After a cold bleak winter, spring feels like a beautiful exhale. Not only are we spending more time outside, but there is a general lightness in the air, the promise of new projects, and new growth. There are things we look forward to every spring, picnics, holidays, blooming flowers, and our favorite- spring produce! Ramps, strawberries, fiddleheads, radishes, rhubarb, the list goes on and on. The produce we have been waiting all year for- catch them while you can. Here is a little bit about what you can expect to find at Sickles this spring, to fulfill all your warm weather cooking dreams
This vegetable is named from the Latin word ‘rhababarum’ meaning root of the barbarians- impossibly silly, but interesting, no? Aka garden rhubarb or culinary rhubarb is the amusingly named vegetable that is mostly used as you would a fruit. This red celery-like stalk is a unique tart flavor that lends to superior tasting pies, crumbles and preserves. They can be eaten raw, however the flavor is astringent and tart, so it is generally cooked with sugar and used alongside strawberries in desserts or beverages. It also adds a fantastic color, the redder the stalk the sweeter it will taste.
The ramp is the elusive bad boy of spring vegetables. These have possibly the shortest season out of all spring produce, and are still popularly foraged like truffles, giving a sense of rarity. Chefs and home cooks alike anticipate the coming of ramps to markets, sometimes traveling long distances to find them. So what are they all about? These aromatic shoots are small with broad leaves, residing within the allium family- though packed with more flavor than garlic or spring onion. Their taste somewhere in between leeks, scallions and garlic, but their delicate build and strong flavor make them perfect for pesto, pizza, jam, pickling, sautéing, or as a standalone side.
Here is an alliteration for you- fiddleheads are the furled fronds of a fledgling fern. When ferns are still young, before each wispy leaf unfurls, they form a bright green curled scroll. The shape is similar to the curled end of a violin or ‘fiddle’. These little spirals contain antioxidants and omega-3s, and are used in many different countries. The taste is sweet like asparagus, earthy like broccoli, and crisp like a green bean. Fiddleheads should be cooked before eating, via steaming, boiling or sautéing. Washing and cooking them thoroughly can reduce bitterness and ensure they are clean and free of contaminants. We recommend boiling then eating them hot, dipped in hollandaise sauce or aioli. They are also delicious pickled, or cooked in a coconut curry-type sauce.
Garden peas, shelling peas, green peas, are all the same thing- the little green specks that may have caused you to turn up your nose as a child. These are the same peas you’d find in the frozen section of the grocery store, however these are freshly harvested in spring and tediously plucked out of their pods. Young, smooth green peas will be sweet and flavorful- conveniently edible raw. As the season progresses and the peas get larger, it is best to cook them briefly via blanching for 1-2 minutes. They add a brilliant pop of green, an easy addition to curries, stews, soups, pastas, and a delicate side for seafood. The proper etiquette for eating a pea is to squash them with the back of a fork- not chase them around the plate!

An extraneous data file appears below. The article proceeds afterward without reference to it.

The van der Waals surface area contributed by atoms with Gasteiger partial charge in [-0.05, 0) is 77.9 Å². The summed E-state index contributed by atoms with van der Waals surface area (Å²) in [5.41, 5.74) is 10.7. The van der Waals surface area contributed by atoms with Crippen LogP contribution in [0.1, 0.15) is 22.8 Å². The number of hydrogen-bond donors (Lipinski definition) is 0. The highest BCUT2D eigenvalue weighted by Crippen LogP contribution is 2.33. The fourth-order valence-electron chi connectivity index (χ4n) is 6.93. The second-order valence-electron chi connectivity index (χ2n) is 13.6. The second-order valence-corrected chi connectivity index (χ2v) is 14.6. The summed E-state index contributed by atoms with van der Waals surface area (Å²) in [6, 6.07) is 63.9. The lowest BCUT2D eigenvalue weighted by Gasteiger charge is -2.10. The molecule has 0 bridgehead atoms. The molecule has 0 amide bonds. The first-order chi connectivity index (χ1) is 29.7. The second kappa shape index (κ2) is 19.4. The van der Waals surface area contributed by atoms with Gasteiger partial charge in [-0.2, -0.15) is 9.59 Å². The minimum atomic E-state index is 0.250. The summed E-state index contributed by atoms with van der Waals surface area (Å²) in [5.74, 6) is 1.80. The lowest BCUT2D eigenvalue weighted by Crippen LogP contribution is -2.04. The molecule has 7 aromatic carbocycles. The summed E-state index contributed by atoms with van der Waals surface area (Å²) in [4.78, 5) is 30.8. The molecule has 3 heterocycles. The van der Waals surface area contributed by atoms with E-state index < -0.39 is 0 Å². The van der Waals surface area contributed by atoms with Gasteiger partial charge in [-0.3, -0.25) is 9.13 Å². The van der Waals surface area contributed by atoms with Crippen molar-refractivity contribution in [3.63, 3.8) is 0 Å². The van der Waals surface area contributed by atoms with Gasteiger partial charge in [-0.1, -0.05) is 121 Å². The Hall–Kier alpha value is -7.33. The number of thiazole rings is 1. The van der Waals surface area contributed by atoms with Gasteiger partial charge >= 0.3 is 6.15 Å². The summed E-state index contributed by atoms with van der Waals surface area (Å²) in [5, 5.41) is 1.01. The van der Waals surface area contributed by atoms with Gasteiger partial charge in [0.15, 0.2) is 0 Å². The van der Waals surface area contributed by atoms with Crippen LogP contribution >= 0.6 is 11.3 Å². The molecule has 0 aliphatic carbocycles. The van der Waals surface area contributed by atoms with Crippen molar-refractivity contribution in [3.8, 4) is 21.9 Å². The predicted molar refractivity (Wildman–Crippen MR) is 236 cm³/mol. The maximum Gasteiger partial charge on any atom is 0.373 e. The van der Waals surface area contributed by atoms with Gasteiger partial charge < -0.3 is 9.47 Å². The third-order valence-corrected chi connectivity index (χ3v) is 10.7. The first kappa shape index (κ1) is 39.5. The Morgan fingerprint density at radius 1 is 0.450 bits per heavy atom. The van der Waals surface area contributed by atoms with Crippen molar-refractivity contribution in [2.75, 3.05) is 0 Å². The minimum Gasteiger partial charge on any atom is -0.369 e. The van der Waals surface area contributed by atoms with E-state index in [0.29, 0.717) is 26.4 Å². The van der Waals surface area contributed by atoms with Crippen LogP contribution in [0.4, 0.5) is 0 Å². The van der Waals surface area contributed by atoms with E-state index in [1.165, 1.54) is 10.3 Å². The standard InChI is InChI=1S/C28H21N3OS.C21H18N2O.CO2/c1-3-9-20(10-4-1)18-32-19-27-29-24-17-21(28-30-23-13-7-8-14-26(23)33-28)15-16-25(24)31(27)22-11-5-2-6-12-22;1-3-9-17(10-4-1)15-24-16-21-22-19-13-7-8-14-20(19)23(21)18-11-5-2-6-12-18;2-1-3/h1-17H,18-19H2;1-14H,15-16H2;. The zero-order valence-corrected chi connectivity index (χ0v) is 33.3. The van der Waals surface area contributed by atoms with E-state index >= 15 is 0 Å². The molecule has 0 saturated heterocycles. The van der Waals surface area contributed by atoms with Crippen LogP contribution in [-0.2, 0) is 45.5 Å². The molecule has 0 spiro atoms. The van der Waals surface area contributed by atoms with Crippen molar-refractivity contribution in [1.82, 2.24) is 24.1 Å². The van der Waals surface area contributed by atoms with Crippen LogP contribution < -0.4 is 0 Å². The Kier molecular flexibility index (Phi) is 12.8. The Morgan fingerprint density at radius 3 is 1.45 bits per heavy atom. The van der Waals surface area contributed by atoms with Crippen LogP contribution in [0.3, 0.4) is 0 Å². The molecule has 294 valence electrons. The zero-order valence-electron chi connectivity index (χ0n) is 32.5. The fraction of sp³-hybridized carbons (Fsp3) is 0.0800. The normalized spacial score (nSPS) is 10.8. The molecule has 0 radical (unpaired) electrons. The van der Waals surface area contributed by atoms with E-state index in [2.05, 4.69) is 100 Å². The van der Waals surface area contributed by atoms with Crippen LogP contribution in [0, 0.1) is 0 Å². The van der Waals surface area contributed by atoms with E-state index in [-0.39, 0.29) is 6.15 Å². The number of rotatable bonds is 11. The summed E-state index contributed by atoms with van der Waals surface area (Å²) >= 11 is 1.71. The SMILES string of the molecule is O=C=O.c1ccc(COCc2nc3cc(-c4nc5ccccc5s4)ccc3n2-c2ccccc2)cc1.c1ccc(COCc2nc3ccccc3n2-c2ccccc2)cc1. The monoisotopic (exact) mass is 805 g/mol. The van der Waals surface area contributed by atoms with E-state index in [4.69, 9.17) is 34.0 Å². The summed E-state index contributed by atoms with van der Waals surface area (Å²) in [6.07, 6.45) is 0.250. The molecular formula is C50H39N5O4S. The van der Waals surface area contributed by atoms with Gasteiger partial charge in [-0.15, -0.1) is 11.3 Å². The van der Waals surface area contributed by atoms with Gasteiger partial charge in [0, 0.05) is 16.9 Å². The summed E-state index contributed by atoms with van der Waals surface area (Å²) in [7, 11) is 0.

This coiled allium is a wonder to look at, and has a fresh taste we love for spring. Garlic Scapes are the tender stem of a garlic plant. Typically grown in colder climates and harvested in late spring, farmers will cut off this portion sprouting out of the garlic bulb in order to promote development in the bulb itself. These young tendrils are tender and delicious, with a mild taste similar to shallots or chives. They are a good source of antioxidants, vitamin C and calcium. They can be used as the main event, like their more pungent cousin, the ramp, or diced and added recipes to build flavor. Grilled, fried, chopped into a frittata, blended into green goddess dressing, added to pizza or stir fry, they are guaranteed to please.
Planted as seedlings in the late fall, and harvested in the next spring. They are delicious grilled, roasted whole or used as pearl onions. Usually available all year round. A milder the onion, the better for eating raw. Delicious grilled, roasted, wholeand loaded with essential nutrients. Long, slender green tops. Small white bulbs are edible, but good either raw or cooked. Go for firm ones with unblemished bulbs and bright green leaves. Alternatives to spring onions would be shallots. Most onions or cousins to onions have antibacterial properties, making them a great health food.